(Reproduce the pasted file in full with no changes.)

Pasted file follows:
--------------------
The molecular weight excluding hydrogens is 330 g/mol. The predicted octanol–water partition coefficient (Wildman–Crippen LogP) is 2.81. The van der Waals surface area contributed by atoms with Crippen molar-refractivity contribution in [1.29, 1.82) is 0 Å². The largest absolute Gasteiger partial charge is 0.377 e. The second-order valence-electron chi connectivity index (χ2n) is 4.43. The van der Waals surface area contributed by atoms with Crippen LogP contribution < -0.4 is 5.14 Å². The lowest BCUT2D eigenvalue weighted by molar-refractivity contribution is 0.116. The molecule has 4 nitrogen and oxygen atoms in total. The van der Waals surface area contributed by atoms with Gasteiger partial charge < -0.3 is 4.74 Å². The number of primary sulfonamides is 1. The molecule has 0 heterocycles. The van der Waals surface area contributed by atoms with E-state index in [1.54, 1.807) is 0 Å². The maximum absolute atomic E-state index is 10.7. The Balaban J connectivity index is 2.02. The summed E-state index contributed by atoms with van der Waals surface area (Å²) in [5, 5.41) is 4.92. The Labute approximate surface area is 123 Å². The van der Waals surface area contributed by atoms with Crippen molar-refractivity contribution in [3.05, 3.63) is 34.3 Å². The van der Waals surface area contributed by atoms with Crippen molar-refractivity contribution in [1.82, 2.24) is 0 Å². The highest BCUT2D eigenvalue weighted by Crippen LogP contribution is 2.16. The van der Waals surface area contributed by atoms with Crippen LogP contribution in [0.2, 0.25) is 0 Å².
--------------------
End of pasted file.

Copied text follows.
The molecular weight excluding hydrogens is 330 g/mol. The predicted octanol–water partition coefficient (Wildman–Crippen LogP) is 2.81. The van der Waals surface area contributed by atoms with Crippen molar-refractivity contribution in [1.29, 1.82) is 0 Å². The largest absolute Gasteiger partial charge is 0.377 e. The second-order valence-electron chi connectivity index (χ2n) is 4.43. The van der Waals surface area contributed by atoms with Crippen LogP contribution < -0.4 is 5.14 Å². The lowest BCUT2D eigenvalue weighted by molar-refractivity contribution is 0.116. The molecule has 4 nitrogen and oxygen atoms in total. The van der Waals surface area contributed by atoms with Gasteiger partial charge < -0.3 is 4.74 Å². The number of primary sulfonamides is 1. The molecule has 0 heterocycles. The van der Waals surface area contributed by atoms with E-state index in [1.54, 1.807) is 0 Å². The maximum absolute atomic E-state index is 10.7. The Balaban J connectivity index is 2.02. The summed E-state index contributed by atoms with van der Waals surface area (Å²) in [5, 5.41) is 4.92. The Labute approximate surface area is 123 Å². The van der Waals surface area contributed by atoms with Crippen molar-refractivity contribution in [3.05, 3.63) is 34.3 Å². The van der Waals surface area contributed by atoms with Crippen molar-refractivity contribution in [1.82, 2.24) is 0 Å². The highest BCUT2D eigenvalue weighted by Crippen LogP contribution is 2.16. The van der Waals surface area contributed by atoms with Crippen LogP contribution in [0.2, 0.25) is 0 Å².